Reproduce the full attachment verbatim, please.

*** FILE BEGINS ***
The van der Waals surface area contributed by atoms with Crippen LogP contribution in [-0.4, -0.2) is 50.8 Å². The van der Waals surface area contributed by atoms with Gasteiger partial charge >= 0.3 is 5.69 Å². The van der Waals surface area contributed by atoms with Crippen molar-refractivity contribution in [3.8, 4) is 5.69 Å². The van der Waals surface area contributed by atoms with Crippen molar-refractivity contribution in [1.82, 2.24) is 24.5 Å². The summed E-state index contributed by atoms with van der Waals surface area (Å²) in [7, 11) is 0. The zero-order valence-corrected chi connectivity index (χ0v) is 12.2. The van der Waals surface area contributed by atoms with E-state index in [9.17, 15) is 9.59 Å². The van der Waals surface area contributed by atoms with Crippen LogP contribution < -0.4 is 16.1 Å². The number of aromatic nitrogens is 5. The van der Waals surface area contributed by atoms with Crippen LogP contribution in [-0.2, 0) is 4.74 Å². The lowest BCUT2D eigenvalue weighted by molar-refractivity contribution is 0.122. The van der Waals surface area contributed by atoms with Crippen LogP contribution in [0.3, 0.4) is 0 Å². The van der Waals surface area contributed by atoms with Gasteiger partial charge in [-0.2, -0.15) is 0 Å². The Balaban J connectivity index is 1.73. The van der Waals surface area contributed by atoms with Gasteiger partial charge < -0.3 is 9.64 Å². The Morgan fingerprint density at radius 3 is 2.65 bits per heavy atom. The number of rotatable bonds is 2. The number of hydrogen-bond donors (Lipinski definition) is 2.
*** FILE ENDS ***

The van der Waals surface area contributed by atoms with Crippen LogP contribution in [-0.4, -0.2) is 50.8 Å². The van der Waals surface area contributed by atoms with Gasteiger partial charge >= 0.3 is 5.69 Å². The van der Waals surface area contributed by atoms with Crippen molar-refractivity contribution in [3.8, 4) is 5.69 Å². The van der Waals surface area contributed by atoms with Crippen molar-refractivity contribution in [1.82, 2.24) is 24.5 Å². The summed E-state index contributed by atoms with van der Waals surface area (Å²) in [7, 11) is 0. The zero-order valence-corrected chi connectivity index (χ0v) is 12.2. The van der Waals surface area contributed by atoms with E-state index in [9.17, 15) is 9.59 Å². The van der Waals surface area contributed by atoms with Crippen LogP contribution < -0.4 is 16.1 Å². The number of aromatic nitrogens is 5. The van der Waals surface area contributed by atoms with Crippen LogP contribution in [-0.2, 0) is 4.74 Å². The lowest BCUT2D eigenvalue weighted by molar-refractivity contribution is 0.122. The van der Waals surface area contributed by atoms with Crippen LogP contribution in [0.3, 0.4) is 0 Å². The van der Waals surface area contributed by atoms with Gasteiger partial charge in [-0.2, -0.15) is 0 Å². The Balaban J connectivity index is 1.73. The van der Waals surface area contributed by atoms with Gasteiger partial charge < -0.3 is 9.64 Å². The Morgan fingerprint density at radius 3 is 2.65 bits per heavy atom. The number of rotatable bonds is 2. The number of hydrogen-bond donors (Lipinski definition) is 2.